Cortinarius is one of the largest genera of mushrooms and is represented by more than 2000 ECM species all over the world. Firstly, their gills are covered with cortina when young; the tiny fibres of the cortina also form a ring zone on the stem. Secondly, the mature gills of Cortinarius mushrooms are usually rusty brown due to the presence of rusty brown spores  Eg: Cortinarius orellanus (Fig: 4).

Fig4: Cortinarius orellanus

  • Characteristics: Rusty-brown spores, cobweb-like veil.
  • Toxins: Orellanine.


  1. Gyromitra Species

Gyromitrin is a toxin found in several Gyromitra species. Often called fake morels, Gyromitra esculenta (Fig:5) is sometimes mistaken for morels like Morchella elata. False morels can be consumed, but boiling them also releases vapours that can get one intoxicated.



Fig5: Gyromitra esculenta

  • Characteristics: Brain-like or convoluted caps
  • Toxins: Gyromitrin


  1. Inocybe and Clitocybe Species

Inocybe (Inocybe geophylla) (Fig:6 )  is a large genus of mushrooms and contains toxic substances including muscarine, psilocybin, psilocin, aeruginascin, lectins and baeocystin. As for morphological characteristics, the fruiting bodies are small. The cap is deep cinnamon-brown to rust-brown oblate with hairy scales, up to 4 cm in diameter and has a margin without cracks. Mushroom meat is white and its fold is straight to nearly extended, light rust colour, and with a white fold margin. The mushroom has a cylindrical almost white stipe. Clitocybe ( Clitocybe dealbata) (Fig:7 ) a poisonous mushroom due to the presence of muscarine in their chemical composition.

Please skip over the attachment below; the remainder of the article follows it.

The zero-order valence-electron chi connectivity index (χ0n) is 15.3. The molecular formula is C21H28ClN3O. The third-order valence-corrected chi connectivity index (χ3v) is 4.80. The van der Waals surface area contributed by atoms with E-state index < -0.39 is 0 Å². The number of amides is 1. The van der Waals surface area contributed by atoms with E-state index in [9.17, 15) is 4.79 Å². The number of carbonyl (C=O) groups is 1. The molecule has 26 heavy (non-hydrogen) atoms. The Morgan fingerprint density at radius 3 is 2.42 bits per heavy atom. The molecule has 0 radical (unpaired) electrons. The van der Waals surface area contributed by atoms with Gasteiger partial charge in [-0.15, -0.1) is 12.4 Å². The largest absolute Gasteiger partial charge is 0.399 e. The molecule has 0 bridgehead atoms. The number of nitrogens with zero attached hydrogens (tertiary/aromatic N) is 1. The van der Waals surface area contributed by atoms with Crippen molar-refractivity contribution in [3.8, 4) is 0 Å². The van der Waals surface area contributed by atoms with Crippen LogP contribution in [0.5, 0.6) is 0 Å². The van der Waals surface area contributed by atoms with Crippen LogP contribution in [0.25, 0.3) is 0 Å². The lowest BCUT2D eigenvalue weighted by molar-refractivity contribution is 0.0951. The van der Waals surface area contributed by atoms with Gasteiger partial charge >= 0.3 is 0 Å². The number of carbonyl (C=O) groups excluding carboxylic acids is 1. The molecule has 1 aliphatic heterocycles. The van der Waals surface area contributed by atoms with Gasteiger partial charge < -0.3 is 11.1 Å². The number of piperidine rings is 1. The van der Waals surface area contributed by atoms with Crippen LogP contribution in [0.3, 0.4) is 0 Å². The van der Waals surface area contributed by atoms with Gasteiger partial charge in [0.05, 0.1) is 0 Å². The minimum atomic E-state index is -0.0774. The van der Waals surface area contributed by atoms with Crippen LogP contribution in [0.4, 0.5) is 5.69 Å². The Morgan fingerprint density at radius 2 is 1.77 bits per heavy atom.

Fig 6: Inocybe geophylla  

      Fig 7: Clitocybe dealbata

  • Characteristics: Typically small, brown or white mushrooms.
  • Toxins: Muscarine


  1. Psilocybe Species

It is commonly called as liberty cap. The fruiting body has distinct conical to bell-shaped cap of fruiting body with a small nipple-like protrusion on the top. The fruiting body may be yellow to brown and covered with radial grooves. The stipe is slender and long. The spores are dark purplish-brown with ellipsoid shape. The margin of cap is initially rolled inward but unrolls to become straight or even curled upwards at maturity. In moist condition the cap is pale brown to dark brown or with a greenish-blue tinge. The dry cap shows pale to light yellow-brown colour. The underside of the cap possess narrow gills The spores produced are deep reddish purple to brown in colour The stalk of fruiting body is slender and yellowish to brown ( Eg.Psilocybe cubensis) (Fig: 8).